August 18, 2007


Just saw 300, the violent action movie about the white guys dying to protect their freedom from the brown people, who hate freedom.

Whoops, I seem to be telegraphing my conclusions in advance. Let me back up.

The premise of the show is that Persia is expanding its sphere of influence, and the god-king Xerxes is currently trying to take Sparta and the rest of Greece. Leonidas, the king of Sparta, wants to bring out the army and go fight, but a contingent of the council doesn't want him to go (because the inbred, lecherous priests told them that the gods did not want them to, though it turns out they were corrupt and in the pay of the Persians). Since the threat of the Persians was obvious, Leonidas flouted the law and brought 300 of the best warriors out to battle—and it's a good thing he disregarded the law, because the very freedom that Sparta so valued was at stake. Despite the lack of support from home, and the active work of traitors in the council to degrade their sacrifices, these 300 fight against incredible odds and hold off an enormous army many times their size. The sacrifices of the fallen were not in vain, because in the end the traitors in the Council were exposed, and Sparta was able to send its whole army, and behind them the other free cities of Greece, to defend against the Persian threat. The movie is based on a graphic novel, which is itself very loosely based on the historical battle of Thermopylae.

I'll certainly say this for the movie: the cinematography was very skillful and considered. It gave it a thoroughly surreal look, although on occasion the matte work was poor, moving from "comic book" into "sloppy matte lines". Considering that the aim was a film version of a graphic novel, they were rather successful, and the overuse of the bullet-time effect can, in this instance, be forgiven.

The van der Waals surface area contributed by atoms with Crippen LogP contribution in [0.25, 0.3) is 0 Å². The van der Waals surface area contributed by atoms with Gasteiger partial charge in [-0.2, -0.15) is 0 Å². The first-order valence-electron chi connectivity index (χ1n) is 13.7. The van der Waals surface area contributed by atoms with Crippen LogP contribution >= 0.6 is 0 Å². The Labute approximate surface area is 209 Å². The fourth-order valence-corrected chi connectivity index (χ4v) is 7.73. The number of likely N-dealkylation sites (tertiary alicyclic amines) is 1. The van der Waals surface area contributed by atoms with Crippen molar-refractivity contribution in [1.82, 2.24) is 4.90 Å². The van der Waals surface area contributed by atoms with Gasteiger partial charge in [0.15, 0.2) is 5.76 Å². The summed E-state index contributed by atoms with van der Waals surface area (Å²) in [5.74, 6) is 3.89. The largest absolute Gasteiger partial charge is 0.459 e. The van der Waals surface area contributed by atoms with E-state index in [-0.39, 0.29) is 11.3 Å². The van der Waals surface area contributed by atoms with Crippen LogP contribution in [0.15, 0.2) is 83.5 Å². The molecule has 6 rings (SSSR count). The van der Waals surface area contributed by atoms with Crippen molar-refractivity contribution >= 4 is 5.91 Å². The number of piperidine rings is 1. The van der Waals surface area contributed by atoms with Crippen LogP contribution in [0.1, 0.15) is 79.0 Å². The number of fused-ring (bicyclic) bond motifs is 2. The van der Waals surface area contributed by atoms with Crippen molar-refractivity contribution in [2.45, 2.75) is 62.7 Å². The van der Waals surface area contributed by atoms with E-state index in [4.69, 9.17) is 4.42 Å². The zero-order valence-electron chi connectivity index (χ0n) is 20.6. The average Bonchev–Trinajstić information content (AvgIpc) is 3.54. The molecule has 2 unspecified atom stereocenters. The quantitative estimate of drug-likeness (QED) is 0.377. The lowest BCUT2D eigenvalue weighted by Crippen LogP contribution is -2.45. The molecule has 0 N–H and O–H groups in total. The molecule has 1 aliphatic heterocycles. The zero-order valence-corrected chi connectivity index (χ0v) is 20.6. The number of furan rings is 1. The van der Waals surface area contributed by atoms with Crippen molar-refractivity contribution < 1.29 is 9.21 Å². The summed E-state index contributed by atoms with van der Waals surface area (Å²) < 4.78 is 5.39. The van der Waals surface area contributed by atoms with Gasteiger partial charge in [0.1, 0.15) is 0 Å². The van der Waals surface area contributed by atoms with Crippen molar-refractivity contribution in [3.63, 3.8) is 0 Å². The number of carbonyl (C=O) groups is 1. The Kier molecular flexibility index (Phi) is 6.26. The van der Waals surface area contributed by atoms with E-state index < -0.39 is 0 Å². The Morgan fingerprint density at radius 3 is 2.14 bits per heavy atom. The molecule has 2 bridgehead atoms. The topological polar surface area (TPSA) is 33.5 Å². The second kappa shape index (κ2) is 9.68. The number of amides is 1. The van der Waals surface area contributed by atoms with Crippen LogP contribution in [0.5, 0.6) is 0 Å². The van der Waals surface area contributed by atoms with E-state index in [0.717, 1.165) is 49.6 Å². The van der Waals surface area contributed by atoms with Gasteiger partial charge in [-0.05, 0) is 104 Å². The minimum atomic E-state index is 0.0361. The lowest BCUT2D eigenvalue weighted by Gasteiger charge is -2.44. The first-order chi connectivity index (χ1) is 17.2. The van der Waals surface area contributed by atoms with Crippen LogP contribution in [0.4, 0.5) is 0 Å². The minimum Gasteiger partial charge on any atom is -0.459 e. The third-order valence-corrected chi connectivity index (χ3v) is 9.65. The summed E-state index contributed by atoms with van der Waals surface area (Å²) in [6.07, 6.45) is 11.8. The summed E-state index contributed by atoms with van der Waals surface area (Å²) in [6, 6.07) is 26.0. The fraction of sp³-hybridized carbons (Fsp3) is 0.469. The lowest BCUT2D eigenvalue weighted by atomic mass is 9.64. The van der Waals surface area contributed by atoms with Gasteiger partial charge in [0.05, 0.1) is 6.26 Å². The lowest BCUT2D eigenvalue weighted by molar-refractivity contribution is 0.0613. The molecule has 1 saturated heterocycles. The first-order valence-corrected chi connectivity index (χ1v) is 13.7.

I also have naught but praise for any scene involving Lena Headey, playing Queen Gorgo, the wife of Leonidas. She plays one of the strongest female characters to grace the screen in recent years, and does so without straying into the trap of "strong woman" meaning something like "unemotional" or "manly".

Ok, that's pretty much it for good things I have to say.

This was really an awful movie. Its least unsuccessful aspect was on the surface level, where it was a hack-n-slash action movie. Though not gory in the "intestines spilling out" sense, there is an abundance of sword-and-spear violence, with limbs flying and blood spraying everywhere. Which is fine if you like that sort of thing, although the heat of battle scenes follow the current vogue of cutting the shots so quickly that you can't actually see anything.

On the next level, it's irritating because of the way it glorifies everything about Sparta; the discarding of defective babies was perhaps an incidental point, but there is almost a wistful nostalgia for the raising of kids to fight from the time they can walk, and actively training them to beat each other up from the age of seven. The movie is unabashedly positive about the "with your shield or on it" admonition. The Spartans gave no quarter, and it was even set up as a comic moment when one asks why they can't be civil in a diplomatic meeting with the opponent even as another is plunging his spear into a wounded enemy after the battle. I certainly don't dispute the historicity of these things; but that doesn't make them practices to be put on a pedestal.